American authorities announced on Sunday an emergency approval of blood plasma from recovered coronavirus patients as a treatment against the disease that has killed over 176,000 in the US.
The Food and Drug Administration's authorization comes as President Donald Trump faces intense pressure to curb the contagion that has hobbled the world's largest economy and clouded his once-promising prospects for re-election in November.
The plasma is believed to contain powerful antibodies that can help fight off the disease faster and help protect people from being seriously hurt by it.
"This product may be effective in treating COVID-19 and... the known and potential benefits of the product outweigh the known and potential risks of the product," FDA said in a statement.
While the treatment has already been used on patients in the United States and other nations, the extent of its effectiveness is still debated by experts and some have warned that it could carry side effects.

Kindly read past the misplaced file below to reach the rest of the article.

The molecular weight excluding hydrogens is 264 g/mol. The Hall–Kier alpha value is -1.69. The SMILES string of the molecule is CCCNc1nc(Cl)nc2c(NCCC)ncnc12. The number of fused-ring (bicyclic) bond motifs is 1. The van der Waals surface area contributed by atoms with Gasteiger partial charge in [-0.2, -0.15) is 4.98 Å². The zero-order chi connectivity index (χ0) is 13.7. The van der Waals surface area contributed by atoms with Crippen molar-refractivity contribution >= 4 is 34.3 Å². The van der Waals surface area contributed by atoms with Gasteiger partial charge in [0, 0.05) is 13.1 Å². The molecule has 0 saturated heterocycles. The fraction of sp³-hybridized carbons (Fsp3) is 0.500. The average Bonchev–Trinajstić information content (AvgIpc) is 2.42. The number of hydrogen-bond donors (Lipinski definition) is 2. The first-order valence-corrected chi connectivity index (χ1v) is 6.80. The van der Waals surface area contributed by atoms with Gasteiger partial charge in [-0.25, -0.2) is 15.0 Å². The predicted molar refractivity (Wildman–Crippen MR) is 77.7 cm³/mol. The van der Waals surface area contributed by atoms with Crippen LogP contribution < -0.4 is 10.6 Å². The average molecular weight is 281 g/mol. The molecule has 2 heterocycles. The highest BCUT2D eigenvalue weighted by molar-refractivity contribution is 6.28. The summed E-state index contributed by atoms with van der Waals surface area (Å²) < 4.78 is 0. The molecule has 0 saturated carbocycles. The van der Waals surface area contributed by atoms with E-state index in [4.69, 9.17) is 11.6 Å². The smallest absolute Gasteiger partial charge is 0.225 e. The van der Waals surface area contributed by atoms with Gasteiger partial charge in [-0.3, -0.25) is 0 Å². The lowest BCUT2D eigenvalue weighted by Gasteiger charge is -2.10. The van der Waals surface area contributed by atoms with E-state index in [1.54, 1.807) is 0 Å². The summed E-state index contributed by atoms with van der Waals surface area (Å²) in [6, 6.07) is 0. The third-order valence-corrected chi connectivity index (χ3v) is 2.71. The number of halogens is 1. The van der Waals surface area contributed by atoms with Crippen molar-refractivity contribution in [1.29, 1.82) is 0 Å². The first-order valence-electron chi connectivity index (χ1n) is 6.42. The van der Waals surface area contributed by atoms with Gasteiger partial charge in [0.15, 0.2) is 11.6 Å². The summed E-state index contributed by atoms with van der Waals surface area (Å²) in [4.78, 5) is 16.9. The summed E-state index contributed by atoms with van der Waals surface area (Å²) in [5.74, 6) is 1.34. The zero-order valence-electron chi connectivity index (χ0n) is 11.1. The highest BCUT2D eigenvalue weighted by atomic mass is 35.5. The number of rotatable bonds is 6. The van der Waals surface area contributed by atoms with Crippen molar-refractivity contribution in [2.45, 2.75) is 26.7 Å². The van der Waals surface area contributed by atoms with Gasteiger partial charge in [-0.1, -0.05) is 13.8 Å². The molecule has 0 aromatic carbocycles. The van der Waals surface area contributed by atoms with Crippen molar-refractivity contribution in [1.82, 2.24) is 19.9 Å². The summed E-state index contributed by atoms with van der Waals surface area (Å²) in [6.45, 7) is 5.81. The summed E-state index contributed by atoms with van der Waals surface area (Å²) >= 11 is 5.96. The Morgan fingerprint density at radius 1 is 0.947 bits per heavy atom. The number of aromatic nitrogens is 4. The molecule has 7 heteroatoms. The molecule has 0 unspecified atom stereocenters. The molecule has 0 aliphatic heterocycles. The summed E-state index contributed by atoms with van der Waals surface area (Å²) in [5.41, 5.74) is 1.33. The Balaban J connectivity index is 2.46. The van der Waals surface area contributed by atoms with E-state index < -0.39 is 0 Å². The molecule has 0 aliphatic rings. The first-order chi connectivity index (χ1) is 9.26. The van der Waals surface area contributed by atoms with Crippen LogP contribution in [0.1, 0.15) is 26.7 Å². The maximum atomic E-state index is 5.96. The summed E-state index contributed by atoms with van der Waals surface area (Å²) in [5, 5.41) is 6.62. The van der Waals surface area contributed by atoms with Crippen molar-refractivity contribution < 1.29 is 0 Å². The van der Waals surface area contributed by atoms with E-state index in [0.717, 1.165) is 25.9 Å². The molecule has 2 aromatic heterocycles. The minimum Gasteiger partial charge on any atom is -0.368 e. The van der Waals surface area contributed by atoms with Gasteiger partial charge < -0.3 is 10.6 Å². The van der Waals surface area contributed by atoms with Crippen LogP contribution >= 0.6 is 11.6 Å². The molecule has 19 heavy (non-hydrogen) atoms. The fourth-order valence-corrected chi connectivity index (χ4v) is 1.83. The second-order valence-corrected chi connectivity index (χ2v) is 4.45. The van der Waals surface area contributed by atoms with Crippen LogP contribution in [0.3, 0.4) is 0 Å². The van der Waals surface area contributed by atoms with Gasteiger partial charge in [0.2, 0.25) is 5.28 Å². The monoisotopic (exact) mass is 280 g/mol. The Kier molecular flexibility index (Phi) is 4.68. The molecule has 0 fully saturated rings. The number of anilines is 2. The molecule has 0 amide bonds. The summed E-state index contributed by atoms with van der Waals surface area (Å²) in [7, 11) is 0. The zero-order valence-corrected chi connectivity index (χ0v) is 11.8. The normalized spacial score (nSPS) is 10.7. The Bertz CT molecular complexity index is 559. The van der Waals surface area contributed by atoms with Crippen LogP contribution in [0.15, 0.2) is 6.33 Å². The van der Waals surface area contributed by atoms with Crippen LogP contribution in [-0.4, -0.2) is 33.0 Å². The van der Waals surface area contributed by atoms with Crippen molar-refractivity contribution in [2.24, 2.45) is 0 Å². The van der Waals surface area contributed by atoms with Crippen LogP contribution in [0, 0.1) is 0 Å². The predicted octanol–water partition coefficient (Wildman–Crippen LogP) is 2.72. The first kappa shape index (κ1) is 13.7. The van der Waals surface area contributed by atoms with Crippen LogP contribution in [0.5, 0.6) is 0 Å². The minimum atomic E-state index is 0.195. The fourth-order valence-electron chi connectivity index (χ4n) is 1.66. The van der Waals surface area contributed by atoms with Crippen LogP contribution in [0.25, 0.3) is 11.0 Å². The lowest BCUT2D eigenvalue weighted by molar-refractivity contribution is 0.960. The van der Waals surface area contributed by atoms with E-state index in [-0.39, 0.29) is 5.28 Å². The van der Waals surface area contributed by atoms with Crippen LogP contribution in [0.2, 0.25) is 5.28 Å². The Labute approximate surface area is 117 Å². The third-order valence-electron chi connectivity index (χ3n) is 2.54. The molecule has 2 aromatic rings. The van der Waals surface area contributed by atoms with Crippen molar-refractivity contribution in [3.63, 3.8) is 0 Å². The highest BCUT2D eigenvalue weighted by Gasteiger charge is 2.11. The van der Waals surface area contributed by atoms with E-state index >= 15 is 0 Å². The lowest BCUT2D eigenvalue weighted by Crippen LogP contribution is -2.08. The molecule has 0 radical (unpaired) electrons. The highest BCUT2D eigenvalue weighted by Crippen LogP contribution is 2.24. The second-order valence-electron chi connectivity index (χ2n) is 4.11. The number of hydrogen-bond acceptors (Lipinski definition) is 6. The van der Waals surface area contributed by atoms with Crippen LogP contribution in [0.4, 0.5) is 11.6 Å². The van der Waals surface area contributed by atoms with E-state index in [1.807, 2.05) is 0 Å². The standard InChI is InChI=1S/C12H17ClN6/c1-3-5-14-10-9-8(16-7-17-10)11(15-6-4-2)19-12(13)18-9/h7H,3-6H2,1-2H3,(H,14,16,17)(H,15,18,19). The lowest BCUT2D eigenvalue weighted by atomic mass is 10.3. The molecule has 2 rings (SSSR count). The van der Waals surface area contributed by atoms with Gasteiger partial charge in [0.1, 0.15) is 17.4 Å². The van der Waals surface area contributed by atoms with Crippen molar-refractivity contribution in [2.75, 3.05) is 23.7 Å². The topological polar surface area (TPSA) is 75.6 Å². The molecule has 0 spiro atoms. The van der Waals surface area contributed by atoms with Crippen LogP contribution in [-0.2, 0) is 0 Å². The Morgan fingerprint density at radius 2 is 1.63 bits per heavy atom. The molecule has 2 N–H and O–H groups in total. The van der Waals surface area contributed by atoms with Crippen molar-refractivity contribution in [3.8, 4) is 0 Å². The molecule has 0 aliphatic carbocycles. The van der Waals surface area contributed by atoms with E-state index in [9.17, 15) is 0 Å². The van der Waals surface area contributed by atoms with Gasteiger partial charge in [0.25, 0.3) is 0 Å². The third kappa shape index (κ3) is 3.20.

"Convalescent plasma probably works -- though it still needs to be proven in clinical trials -- but not as a rescue treatment for people who are already severely ill," said Len Horovitz, a pulmonary specialist at Lenox Hill Hospital in New York City.
He said that plasma would likely work much better right after a person was exposed to the virus, when the body is trying to neutralize the infection.
Earlier Sunday US media reported that Trump would announce the emergency authorization at a press conference, but the White House declined to comment on the president's plans.
Trump spokeswoman Kayleigh McEnany said the president would announce a "major therapeutic breakthrough."
However, the FDA already allows convalescent plasma transfusions for coronavirus patients under certain conditions, such as clinical trials and gravely ill people.
The Washington Post, which reported Trump would announce the approval, said that over 70,000 virus patients in the US have received such a transfusion.
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